8 Test the questionnaire O First, identify the range of possible responses for each question O Do they examine the full scope of your research question? O Ask a friend or colleague to help you O Go through the questions together to identify potential problems O After each session, amend the questionnaire before re- testing

9 Design Coding Scheme O Coding is the process of converting questionnaire data into meaningful categories to facilitate analysis O For example: numbering the response tick boxes for each question O Test your coding scheme and data entry process during the testing phase

10 Upload online or print O Make sure that database is setup correctly O All links are working O Test on different Operating Systems and browsers O Print on high quality paper O Use bright colours for front and back of questionnaire but questions should be on white background

11 Analyse data and report O When reporting, explain the purpose or aim of the research O Describe in detail how the research was done O Describe and justify the methods and tests used for data analysis O Present the results of the research O Interpret and discuss the findings O Present conclusions and recommendations

12 Increasing response rate O Design a questionnaire that is easy to navigate O Clear questions and structure the questionnaire in sections O Do not ask too many questions – attention is limited O If you have to ask many questions, state the number of questions beforehand O Stress anonymity of the questionnaire O Make the request personal. Genuine request – do not spam! O Send reminders to people who have not responded O Add additional info (pages left, percentage completed)

13 Conclusion O Define a research question O Meet research objectives O Make it clear for respondent (instructions) O Use simple language – avoid grammar errors O Do not overload the respondent’s memory O Organise the questionnaire O Test the questionnaire O Do not make assumptions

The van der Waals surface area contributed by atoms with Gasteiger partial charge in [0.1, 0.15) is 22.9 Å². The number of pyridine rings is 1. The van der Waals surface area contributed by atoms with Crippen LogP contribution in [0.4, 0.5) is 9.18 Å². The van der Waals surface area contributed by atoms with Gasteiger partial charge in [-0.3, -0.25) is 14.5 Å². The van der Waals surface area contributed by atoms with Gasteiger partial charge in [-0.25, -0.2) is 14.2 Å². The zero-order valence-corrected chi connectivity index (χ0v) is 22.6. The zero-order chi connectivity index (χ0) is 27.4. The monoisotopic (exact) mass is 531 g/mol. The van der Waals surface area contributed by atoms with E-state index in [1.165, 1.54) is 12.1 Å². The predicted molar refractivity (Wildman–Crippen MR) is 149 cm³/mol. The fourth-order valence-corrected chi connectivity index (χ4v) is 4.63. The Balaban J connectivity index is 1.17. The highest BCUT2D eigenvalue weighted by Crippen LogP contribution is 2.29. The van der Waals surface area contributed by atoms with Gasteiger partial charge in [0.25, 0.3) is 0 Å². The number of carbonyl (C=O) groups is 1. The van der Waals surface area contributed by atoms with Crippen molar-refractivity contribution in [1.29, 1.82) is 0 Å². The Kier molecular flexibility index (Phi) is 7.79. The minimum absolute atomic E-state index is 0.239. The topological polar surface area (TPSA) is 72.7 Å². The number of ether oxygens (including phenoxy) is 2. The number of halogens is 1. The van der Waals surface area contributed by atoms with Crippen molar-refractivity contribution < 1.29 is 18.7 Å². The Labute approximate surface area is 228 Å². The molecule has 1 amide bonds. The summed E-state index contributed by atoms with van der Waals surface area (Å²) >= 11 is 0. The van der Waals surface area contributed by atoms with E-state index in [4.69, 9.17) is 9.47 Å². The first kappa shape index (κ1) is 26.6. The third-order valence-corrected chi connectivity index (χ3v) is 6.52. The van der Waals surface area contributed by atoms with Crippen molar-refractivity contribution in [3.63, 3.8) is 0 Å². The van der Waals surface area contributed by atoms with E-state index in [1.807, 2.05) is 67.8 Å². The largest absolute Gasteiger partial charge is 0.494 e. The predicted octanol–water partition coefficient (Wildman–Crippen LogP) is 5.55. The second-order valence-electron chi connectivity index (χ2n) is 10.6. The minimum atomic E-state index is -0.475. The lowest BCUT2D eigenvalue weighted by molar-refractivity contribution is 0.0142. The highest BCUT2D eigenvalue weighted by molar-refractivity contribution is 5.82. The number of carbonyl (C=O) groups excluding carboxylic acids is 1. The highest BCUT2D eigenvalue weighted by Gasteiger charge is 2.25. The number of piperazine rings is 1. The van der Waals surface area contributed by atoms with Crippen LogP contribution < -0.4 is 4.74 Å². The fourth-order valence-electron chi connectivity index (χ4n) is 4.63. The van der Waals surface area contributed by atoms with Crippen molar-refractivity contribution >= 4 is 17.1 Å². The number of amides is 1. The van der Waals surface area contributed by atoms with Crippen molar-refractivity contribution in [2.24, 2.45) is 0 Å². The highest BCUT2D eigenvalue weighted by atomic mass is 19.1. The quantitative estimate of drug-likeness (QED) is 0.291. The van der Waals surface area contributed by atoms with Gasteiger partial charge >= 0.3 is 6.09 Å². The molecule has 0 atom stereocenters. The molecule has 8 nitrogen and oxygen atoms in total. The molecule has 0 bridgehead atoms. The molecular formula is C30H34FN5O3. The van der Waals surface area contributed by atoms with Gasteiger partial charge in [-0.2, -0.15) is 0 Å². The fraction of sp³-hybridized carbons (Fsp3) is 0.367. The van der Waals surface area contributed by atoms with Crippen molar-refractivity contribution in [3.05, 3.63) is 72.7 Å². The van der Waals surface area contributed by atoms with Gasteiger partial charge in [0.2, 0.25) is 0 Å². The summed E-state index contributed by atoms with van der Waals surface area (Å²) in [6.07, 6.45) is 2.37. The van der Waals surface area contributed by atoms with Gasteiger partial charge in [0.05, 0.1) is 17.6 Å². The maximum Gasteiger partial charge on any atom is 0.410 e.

14 References Arsham H. (2002). ‘Questionnaire Design and Surveys Sampling’. [Online]. Available at: [Accessed 18 May 2010] BizHelp24 (2009). ‘Analyzing Questionnaire Results’. [Online]. Available at: [Accessed 18 May 2010] Crawford I.M. (1997). `Marketing Research and Information Systems’. FOOD AND AGRICULTURE ORGANIZATION OF THE UNITED NATIONS: Chapter 4 Creative Research Systems. (2010). ‘Survey Design’. [Online]. Available at: [Accessed 18 May 2010] Galloway A. (1997). ‘Questionnaire Design & Analysis’. [Online]. Available at: [Accessed 18 May 2010]

15 References Good Practice Participate (2009). ‘Questionnaires to gather information and ideas’. [Online]. Available at: [Accessed 18 May 2010] Kelly K., Clark B., Brown V. and Sitzia J. (2003). `Good practice in the conduct and reporting of survey research’. International Journal for Quality in Health Care 15: McNamara C. (2009). ‘Analyzing, Interpreting and Reporting Basic Research Results’. [Online]. Available at: [Accessed 18 May 2010] Williams A. (2003). ‘How to write and analyse a questionnaire’. [Online]. Available at: [Accessed 18 May 2010]